Nintendo 64 development hardware
The Nintendo 64 has a whole bunch of development hardware used to make games for the Nintendo 64, many of which are quite rare nowadays and very hard to get a hold of. This page will contain a list of the various bits of hardware used on the Nintendo 64.
Note: For the N64 SDK Homebrew section of this website, I will only be using PC/windows hardware so having this hardware is unnecessary for this purpose. This page is for reference only.
These are the only items on the list that are still available for sale. Flash carts allow you to load ROMs onto them so that you can play N64 games on the original hardware rather than depending on an emulator. The good thing about these devices is that they’re still in production so you can buy one if you want. They are a bit costly though.
The Everdrive 64 by krikzz is a cartridge with an SD card slot at the top which allows you to play N64 and NES ROMs on your N64 console.
There are various models, but the model 3 is the latest and has a pretty much 100% compatibility with all games that came on a standard cartridge, even ones such as Animal Crossing (japan only) which have a battery for the internal clock. The model 2 has a few more incompatibilities such as Banjo Tooie and Jet Force Gemini which had a custom CIC lockout chip. The model 2 also needs to be restarted in order to register a save onto the SD card while the V3 cannot.
This is the one that I use and it works pretty well for general play and running homebrew ROMs.
The 64drive is made over at retroactive.be and can run Nintendo 64 ROMs much like the Everdrive. However, its purpose is more for developers than it is for just loading ROMS. As far as I know, it cannot run NES games or some games like Animal Crossing or Dezaemon. It is also a bit more expensive than the everdrive.
However the big advantage to the 64drive is that it has a USB port on top of the SD/Compact Flash which allows developers to load ROMs onto the device within a few seconds, whereas otherwise you’d need to constantly be switching out SD cards.
These are PC-style machines that allow for development environments where you can code for the Nintendo 64.
Made by Silicon Graphics Incorporated (Makers of the Reality Co-Processor used in the N64), the SGI Indy is a workstation used by many developers for the N64. The official SDK comes with two versions – one for Windows and another for the SGI Indy.
The backup hardware is sort of the ancient version of Nintendo 64 flash carts. It allows the players to create backups of their cartridges (and upload them to their computer) and even load ROMs for play on the console itself.
The Doctor V64 by Bung Enterprises is an adapter that plugs into the bottom expansion port of the Nintendo 64 much like the N64DD. Its purpose is to allow the user to load their ROMs to a CD (later models added a port to transfer ROMS with a cable instead of a CD).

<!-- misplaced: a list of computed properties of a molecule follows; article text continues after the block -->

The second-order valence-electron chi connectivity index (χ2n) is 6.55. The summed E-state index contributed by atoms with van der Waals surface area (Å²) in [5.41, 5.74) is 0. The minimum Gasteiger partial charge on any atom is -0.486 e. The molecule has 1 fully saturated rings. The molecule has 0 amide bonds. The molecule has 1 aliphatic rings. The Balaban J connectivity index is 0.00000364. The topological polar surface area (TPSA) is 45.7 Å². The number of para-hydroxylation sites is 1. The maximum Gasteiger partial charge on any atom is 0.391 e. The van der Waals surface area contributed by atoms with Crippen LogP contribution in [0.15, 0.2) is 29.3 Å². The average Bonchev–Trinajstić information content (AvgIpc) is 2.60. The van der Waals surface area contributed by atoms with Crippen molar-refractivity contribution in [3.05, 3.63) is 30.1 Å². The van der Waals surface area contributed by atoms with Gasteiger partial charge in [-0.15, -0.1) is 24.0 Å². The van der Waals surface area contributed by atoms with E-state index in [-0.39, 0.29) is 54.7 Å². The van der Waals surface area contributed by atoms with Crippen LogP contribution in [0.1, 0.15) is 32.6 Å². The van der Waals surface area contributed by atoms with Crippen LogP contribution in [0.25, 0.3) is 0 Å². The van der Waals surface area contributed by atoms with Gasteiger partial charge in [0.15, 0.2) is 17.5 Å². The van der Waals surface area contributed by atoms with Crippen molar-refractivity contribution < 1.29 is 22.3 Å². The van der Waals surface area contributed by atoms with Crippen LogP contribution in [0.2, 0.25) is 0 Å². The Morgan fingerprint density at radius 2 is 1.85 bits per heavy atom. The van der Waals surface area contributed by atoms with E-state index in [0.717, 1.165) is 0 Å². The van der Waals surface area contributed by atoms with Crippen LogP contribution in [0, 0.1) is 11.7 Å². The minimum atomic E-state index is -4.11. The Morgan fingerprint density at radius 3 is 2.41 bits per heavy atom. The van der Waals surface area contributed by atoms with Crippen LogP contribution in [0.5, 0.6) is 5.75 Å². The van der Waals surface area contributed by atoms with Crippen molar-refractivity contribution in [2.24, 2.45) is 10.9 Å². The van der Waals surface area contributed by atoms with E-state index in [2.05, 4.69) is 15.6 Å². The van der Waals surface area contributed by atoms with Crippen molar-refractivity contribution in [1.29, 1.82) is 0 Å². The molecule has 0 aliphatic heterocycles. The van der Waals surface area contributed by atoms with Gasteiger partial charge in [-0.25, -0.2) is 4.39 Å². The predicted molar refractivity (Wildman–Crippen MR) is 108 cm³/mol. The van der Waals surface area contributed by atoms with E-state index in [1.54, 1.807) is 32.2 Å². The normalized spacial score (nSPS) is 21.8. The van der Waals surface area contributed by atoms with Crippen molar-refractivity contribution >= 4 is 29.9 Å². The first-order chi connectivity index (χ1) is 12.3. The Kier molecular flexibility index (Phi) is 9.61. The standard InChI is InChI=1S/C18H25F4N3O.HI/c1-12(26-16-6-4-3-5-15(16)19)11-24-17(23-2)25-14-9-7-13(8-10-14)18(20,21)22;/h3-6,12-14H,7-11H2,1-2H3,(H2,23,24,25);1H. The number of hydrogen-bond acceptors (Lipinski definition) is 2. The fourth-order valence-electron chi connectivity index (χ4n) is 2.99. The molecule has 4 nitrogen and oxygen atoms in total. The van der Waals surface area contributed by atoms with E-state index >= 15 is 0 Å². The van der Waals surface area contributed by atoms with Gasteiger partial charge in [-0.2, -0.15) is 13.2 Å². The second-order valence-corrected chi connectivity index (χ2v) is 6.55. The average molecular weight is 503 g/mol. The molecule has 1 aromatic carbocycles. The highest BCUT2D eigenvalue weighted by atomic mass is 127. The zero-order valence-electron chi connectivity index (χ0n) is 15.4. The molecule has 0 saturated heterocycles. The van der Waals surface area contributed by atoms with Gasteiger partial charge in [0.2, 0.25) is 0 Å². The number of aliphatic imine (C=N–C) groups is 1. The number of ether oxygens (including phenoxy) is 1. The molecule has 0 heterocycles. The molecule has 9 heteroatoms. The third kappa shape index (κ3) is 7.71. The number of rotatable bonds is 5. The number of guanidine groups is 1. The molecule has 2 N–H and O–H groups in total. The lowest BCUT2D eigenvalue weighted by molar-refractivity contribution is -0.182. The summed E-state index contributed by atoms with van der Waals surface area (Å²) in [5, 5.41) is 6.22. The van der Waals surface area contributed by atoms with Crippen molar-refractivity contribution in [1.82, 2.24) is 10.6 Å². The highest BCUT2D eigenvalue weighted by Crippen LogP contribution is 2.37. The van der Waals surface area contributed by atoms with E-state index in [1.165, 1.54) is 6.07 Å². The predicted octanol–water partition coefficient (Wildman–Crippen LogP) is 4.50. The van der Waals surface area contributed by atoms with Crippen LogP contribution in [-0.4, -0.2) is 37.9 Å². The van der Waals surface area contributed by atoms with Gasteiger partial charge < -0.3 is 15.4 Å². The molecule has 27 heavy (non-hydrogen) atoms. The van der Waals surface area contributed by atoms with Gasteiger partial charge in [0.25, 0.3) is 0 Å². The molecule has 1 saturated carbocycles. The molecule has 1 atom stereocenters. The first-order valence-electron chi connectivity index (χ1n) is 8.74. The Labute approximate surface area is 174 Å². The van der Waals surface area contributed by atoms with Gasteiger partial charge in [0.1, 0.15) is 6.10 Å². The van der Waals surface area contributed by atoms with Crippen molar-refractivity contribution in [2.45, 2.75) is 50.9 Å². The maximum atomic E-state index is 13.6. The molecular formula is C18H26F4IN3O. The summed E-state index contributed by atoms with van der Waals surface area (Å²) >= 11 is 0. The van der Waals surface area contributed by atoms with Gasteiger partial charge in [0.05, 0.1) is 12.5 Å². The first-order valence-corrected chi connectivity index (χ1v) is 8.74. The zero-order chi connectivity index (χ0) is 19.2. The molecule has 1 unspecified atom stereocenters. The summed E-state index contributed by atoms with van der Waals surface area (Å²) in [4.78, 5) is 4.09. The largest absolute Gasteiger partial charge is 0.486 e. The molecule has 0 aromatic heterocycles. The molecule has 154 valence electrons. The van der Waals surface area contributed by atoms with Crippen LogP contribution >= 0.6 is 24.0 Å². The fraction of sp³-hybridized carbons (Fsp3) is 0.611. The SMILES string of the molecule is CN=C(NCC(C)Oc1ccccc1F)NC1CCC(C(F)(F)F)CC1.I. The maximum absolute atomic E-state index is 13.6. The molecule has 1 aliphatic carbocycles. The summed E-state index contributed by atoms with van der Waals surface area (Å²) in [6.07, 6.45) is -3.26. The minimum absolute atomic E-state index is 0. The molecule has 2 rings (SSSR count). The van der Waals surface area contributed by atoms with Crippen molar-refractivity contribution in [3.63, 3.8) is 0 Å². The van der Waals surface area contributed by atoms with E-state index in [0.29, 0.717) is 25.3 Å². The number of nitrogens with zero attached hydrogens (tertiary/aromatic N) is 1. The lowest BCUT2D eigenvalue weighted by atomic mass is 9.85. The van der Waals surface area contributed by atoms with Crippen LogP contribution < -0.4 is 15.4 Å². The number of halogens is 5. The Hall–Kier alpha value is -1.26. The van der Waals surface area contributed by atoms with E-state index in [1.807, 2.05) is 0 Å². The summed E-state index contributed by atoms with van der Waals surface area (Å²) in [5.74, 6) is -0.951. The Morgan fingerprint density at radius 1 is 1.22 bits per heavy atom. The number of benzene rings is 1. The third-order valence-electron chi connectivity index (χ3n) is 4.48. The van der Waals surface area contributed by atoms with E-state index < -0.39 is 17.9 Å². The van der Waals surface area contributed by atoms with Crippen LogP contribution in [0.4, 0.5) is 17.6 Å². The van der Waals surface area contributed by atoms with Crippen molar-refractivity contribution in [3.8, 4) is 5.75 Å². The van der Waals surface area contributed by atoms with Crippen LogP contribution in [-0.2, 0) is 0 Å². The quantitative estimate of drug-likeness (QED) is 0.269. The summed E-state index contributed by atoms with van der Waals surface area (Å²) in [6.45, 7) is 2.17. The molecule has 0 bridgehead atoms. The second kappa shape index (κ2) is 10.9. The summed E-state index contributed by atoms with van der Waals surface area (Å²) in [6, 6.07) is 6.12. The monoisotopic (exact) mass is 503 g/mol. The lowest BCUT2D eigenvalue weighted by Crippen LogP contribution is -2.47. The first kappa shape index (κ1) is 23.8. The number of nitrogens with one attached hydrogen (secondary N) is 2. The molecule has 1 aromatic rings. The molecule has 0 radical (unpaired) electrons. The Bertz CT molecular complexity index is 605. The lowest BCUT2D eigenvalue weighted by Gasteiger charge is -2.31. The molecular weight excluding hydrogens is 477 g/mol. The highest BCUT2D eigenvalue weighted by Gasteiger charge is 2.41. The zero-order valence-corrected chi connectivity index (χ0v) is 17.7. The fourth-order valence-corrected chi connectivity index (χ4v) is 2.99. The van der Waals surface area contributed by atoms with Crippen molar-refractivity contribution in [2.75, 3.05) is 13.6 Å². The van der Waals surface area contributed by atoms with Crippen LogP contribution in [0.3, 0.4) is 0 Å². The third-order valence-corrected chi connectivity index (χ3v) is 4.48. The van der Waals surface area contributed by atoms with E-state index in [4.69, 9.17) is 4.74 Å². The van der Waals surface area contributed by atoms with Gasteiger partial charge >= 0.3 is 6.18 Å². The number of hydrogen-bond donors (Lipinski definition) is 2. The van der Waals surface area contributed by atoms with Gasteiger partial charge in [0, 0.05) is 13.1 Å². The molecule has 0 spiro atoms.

The CD64 by UFO/Success Company is a backup device that can run ROMs off of a CD. As far as I know, it doesn’t write, only read. It also has a handy port for connecting to a computer that can be used for some development purposes.
Mr. Backup Z64
This bit of development hardware connects through the cartridge port on the top of the N64 require a PC but rather you just plug a cartridge into the machine and copy the ROM onto a zip disk. That’s really all there is to it.
Real-time development hardware
This hardware is used mostly to enable the developer to edit the assets in a ROM while the game is playing. Most of these are used alongside SDK applications like the Monegi Multi Viewer (MMV), NIFF Editor or CITextureEditor for real-time editing of game assets and debugging during playback.
The IS-Viewer 64 looks like an elongated cartridge with a chunk of circuit board sticking out through the top. It is used in conjunction with some of the applications included in the SDK pack.
This is another development setup that can be used for development and debugging during ROM playback. It can also be used with the MMV, but it appears to have its own SDK included that is as of yet unfound. Not that it would be helpful because you’d actually need the hardware to make the interface work.
The Partner N64 also has two versions – one that connects directly to your pc via an installable card, and another version that is accessible through a LAN.
Monegi Smart Pack
The Monegi Smart Pack (MSP) is another dev system that can be used to do some real-time editing of Nintendo 64 games while the games is running.
I don’t have much information about this, except a Japanese auction that listed the following components and photos.
- HuP IOD-N64 (Interface Board)
- Flat Cable (HuP IOD-N64 <->Emulator Pack32-N64)
- AC AdapterN64
- EmulatorPack32-N64 (2 Pcs)
- DC power supply cable (2Pcs)
- memory enhancing pack
- Nintendo 64controller
- Nintendo 64 ACadaptor
- Nintendo 64 box
- 64Total Pack CD-ROMset
- 2. Nintendo 64 Developers Kit
- Nintendo 64 Integrated Online manual
- 4. DR1 Power Up Kit
- Code Warrior for Nintendo 64
- Monegi Smart Pack HardWare Guide
- Monegi Smart Pack Set Up Guide
- 64Total Pack Install Guide